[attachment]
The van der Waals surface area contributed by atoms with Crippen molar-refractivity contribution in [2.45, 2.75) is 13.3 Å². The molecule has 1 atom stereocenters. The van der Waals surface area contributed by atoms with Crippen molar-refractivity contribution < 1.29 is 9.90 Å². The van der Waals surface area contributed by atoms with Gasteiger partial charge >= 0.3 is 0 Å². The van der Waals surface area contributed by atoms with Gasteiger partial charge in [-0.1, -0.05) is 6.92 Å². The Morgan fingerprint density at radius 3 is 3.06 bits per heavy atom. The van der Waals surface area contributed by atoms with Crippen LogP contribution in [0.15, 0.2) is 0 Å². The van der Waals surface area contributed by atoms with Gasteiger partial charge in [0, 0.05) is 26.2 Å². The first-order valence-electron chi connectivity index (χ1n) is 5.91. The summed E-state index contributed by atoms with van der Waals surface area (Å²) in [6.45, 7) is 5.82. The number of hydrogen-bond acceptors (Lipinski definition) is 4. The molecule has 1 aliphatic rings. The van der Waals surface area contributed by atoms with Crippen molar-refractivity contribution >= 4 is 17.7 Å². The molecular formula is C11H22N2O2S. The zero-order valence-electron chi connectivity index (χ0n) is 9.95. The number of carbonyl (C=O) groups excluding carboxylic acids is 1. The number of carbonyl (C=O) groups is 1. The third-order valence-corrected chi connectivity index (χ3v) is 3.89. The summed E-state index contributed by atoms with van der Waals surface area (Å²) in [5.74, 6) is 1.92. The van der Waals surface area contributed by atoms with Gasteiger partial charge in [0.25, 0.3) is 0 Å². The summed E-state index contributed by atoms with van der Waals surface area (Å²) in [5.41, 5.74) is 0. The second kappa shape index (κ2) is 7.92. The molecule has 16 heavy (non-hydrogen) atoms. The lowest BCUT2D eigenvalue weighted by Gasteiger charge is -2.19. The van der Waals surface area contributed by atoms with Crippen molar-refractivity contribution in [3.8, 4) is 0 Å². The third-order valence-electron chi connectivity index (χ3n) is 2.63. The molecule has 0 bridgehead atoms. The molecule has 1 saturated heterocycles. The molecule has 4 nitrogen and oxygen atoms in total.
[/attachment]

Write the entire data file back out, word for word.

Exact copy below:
The van der Waals surface area contributed by atoms with Crippen molar-refractivity contribution in [2.45, 2.75) is 13.3 Å². The molecule has 1 atom stereocenters. The van der Waals surface area contributed by atoms with Crippen molar-refractivity contribution < 1.29 is 9.90 Å². The van der Waals surface area contributed by atoms with Gasteiger partial charge >= 0.3 is 0 Å². The van der Waals surface area contributed by atoms with Gasteiger partial charge in [-0.1, -0.05) is 6.92 Å². The Morgan fingerprint density at radius 3 is 3.06 bits per heavy atom. The van der Waals surface area contributed by atoms with Crippen LogP contribution in [0.15, 0.2) is 0 Å². The van der Waals surface area contributed by atoms with Gasteiger partial charge in [0, 0.05) is 26.2 Å². The first-order valence-electron chi connectivity index (χ1n) is 5.91. The summed E-state index contributed by atoms with van der Waals surface area (Å²) in [6.45, 7) is 5.82. The number of hydrogen-bond acceptors (Lipinski definition) is 4. The molecule has 1 aliphatic rings. The van der Waals surface area contributed by atoms with Crippen molar-refractivity contribution >= 4 is 17.7 Å². The molecular formula is C11H22N2O2S. The zero-order valence-electron chi connectivity index (χ0n) is 9.95. The number of carbonyl (C=O) groups excluding carboxylic acids is 1. The number of carbonyl (C=O) groups is 1. The third-order valence-corrected chi connectivity index (χ3v) is 3.89. The summed E-state index contributed by atoms with van der Waals surface area (Å²) in [5.74, 6) is 1.92. The van der Waals surface area contributed by atoms with Gasteiger partial charge in [0.25, 0.3) is 0 Å². The summed E-state index contributed by atoms with van der Waals surface area (Å²) in [5.41, 5.74) is 0. The second kappa shape index (κ2) is 7.92. The molecule has 16 heavy (non-hydrogen) atoms. The lowest BCUT2D eigenvalue weighted by Gasteiger charge is -2.19. The van der Waals surface area contributed by atoms with Crippen molar-refractivity contribution in [3.8, 4) is 0 Å². The third-order valence-electron chi connectivity index (χ3n) is 2.63. The molecule has 0 bridgehead atoms. The molecule has 1 saturated heterocycles. The molecule has 4 nitrogen and oxygen atoms in total.